By graduation the Jesuit high school student will exhibit a mastery of those academic requirements for advanced forms of education. While these requirements are broken down into departmental subject matter areas, the student will have developed many intellectual skills and understandings which cut across and go beyond academic requirements for college entrance. The student moreover is beginning to see the need for intellectual integrity in his or her personal quest for religious truth and in his or her response to issues of social justice.  (Note: Although this section deals with intellectual competence, elements from other parts of this Profile clearly presume levels of intellectual understanding consistent with those highlighted in this section.)

By graduation the student already:

A. Academic Requirements

B. General Skills and Attitudes

C. Substantive Knowledge

III. Religious

By graduation the Jesuit high school student will have a basic knowledge of the major doctrines and practices of the Catholic Church. The graduate will also have examined his or her own religious feelings and beliefs with a view to choosing a fundamental orientation toward God and establishing a relationship with a religious tradition and/or community. What is said here, respectful of the conscience and religious background of the individual, also applies to the non-Catholic graduate of a Jesuit high school. The level of theological understanding of the Jesuit high school graduate will naturally be limited by the student’s level of religious and human development.

More specifically, the Jesuit high school student at graduation:

IV. Loving

By the time of graduation, the Jesuit high school student is well on the way to establishing his or her own identity. The graduate is also on the threshold of being able to move beyond self-interest or self-centeredness in relationships with significant others. In other words, he or she is beginning to be able to risk some deeper levels of relationship in which one can disclose self and accept the mystery of another person and cherish that person. Nonetheless, the graduate’s attempt at loving, while clearly beyond childhood, may not yet reflect the confidence and freedom of a mature person.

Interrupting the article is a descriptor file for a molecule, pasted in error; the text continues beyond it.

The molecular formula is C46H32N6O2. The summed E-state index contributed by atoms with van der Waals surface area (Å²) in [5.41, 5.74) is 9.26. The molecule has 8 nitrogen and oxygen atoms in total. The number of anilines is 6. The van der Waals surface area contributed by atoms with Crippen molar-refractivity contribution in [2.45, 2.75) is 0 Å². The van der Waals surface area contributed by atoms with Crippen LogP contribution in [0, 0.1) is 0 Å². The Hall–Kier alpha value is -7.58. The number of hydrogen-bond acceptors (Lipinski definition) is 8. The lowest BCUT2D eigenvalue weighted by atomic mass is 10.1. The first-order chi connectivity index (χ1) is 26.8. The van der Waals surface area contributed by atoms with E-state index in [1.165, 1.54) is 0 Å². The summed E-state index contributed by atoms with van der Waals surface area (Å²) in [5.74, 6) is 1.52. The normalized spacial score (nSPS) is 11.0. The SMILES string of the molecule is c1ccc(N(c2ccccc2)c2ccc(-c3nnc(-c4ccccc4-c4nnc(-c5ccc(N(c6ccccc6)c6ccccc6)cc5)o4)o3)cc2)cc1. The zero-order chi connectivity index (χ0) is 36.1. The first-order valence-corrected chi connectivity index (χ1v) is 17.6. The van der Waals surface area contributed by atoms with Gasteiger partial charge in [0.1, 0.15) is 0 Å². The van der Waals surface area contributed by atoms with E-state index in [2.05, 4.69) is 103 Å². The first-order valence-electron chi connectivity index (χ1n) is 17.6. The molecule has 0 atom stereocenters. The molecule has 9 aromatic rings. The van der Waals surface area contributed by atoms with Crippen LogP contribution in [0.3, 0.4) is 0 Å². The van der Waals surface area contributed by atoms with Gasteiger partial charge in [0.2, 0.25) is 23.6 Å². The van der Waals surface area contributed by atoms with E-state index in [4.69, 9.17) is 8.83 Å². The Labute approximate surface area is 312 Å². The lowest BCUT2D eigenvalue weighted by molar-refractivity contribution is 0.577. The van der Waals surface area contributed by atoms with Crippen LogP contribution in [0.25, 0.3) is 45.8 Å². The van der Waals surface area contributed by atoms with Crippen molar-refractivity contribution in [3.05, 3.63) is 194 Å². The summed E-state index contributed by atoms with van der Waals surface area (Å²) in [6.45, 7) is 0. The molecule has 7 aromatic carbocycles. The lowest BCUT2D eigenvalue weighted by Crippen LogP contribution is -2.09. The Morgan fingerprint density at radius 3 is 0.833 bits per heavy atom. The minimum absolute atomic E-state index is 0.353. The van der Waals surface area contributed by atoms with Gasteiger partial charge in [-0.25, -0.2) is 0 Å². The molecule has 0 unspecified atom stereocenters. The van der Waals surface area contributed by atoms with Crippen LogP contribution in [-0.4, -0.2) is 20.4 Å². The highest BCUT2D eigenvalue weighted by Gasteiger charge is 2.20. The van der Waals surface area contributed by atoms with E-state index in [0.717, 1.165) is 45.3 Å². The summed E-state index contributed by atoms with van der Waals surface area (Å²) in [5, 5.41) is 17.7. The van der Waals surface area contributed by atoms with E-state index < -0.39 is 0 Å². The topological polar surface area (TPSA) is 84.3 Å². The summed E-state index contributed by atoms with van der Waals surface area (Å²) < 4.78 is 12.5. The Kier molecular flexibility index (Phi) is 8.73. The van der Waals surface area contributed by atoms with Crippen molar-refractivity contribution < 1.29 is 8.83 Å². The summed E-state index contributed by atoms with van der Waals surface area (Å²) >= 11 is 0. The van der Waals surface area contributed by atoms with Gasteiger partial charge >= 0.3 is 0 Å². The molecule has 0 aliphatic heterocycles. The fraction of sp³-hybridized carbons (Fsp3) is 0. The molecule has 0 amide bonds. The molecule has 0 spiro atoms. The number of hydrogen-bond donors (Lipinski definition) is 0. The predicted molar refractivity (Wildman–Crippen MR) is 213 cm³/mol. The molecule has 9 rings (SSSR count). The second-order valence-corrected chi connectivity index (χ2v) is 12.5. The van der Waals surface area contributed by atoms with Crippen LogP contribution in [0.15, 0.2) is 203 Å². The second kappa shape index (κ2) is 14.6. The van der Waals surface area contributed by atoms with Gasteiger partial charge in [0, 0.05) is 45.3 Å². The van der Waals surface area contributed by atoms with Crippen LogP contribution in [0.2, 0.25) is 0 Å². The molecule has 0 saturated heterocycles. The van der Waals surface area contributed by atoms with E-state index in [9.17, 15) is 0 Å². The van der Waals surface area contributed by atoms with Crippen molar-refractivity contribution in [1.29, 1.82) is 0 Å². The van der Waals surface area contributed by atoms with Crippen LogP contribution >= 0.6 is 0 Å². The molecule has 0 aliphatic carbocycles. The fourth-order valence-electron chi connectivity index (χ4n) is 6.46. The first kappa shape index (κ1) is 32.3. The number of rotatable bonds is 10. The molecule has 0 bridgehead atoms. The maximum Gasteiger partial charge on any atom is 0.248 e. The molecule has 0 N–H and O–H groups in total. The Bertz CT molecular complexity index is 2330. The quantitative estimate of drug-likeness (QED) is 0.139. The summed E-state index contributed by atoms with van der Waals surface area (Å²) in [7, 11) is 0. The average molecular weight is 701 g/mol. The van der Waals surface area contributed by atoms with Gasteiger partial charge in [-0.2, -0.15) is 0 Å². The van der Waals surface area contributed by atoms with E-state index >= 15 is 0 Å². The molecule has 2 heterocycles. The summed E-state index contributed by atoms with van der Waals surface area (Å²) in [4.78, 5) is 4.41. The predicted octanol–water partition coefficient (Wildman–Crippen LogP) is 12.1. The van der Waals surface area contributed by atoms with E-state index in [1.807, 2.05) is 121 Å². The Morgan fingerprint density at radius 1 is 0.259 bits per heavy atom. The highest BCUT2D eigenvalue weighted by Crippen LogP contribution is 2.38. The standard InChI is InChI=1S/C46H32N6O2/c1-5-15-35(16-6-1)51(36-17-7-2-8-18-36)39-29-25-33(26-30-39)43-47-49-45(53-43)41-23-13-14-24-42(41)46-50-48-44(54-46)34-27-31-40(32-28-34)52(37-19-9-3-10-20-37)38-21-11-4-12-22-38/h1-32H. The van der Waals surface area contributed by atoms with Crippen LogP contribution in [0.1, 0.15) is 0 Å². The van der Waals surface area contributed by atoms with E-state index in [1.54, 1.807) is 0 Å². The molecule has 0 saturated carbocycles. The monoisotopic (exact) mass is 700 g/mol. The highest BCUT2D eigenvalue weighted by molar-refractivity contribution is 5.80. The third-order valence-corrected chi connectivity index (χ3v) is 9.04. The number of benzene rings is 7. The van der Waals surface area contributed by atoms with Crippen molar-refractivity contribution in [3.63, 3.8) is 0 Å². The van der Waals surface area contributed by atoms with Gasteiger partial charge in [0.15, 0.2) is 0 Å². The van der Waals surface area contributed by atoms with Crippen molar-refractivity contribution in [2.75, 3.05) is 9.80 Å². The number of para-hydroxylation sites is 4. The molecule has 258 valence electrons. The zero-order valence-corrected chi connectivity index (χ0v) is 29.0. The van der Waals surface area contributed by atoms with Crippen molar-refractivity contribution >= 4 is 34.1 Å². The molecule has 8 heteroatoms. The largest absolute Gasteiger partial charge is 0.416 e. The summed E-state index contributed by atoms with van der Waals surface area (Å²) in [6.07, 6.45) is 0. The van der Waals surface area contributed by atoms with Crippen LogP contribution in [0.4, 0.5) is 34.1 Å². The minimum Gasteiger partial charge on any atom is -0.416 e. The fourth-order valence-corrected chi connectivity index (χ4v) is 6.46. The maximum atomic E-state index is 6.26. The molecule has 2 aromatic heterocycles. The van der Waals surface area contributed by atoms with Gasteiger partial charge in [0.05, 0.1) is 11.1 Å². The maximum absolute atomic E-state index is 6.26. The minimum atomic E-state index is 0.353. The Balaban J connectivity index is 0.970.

More specifically, the Jesuit high school graduate:

V. Committed to Doing Justice

The Jesuit high school student at graduation has achieved considerable knowledge of the many needs of local and wider communities and is preparing for the day when he or she will take a  place in these communities as a competent, concerned, and responsible member. The graduate has begun to acquire the skills and motivation necessary to live as a person for others. Although this attribute will come to fruition in mature adulthood, some predispositions will have begun to manifest themselves earlier.

By graduation the Jesuit high school student:


In presenting this profile, it must also be recognized that the influence of the school on a student’s growth is limited. Other influences, frequently out of the control of the school such as family, friends, the youth culture and the general social environment in which one lives, will hinder or foster the student’s growth. But in so far as the school can intentionally bring its resources to bear on fostering the student’s growth in the direction of the profile, it should do so.

It must be recognized that in offering this profile of the ideal graduate we are suggesting that this is the legitimate and necessary goal for a Jesuit high school. The goal of influencing the student’s growth in all five areas described in the profile will mean for some schools far more attention to formational activities throughout the total school program, as well as the introduction or recasting of some of the academic material of the curriculum. For all schools it will mean a more thorough going integration of formational concerns with academic concerns as the school tries to foster the development of the total Christian person during his or her adolescent years at that school.

Jesuit Secondary Education Association-Commission on Research and Development, 1981.

[1] This text is commonly referred to as “Grad at Grad.”

[2] The term insignis is an Ignatian term that describes persons who respond to the call of Christ with complete and total generosity.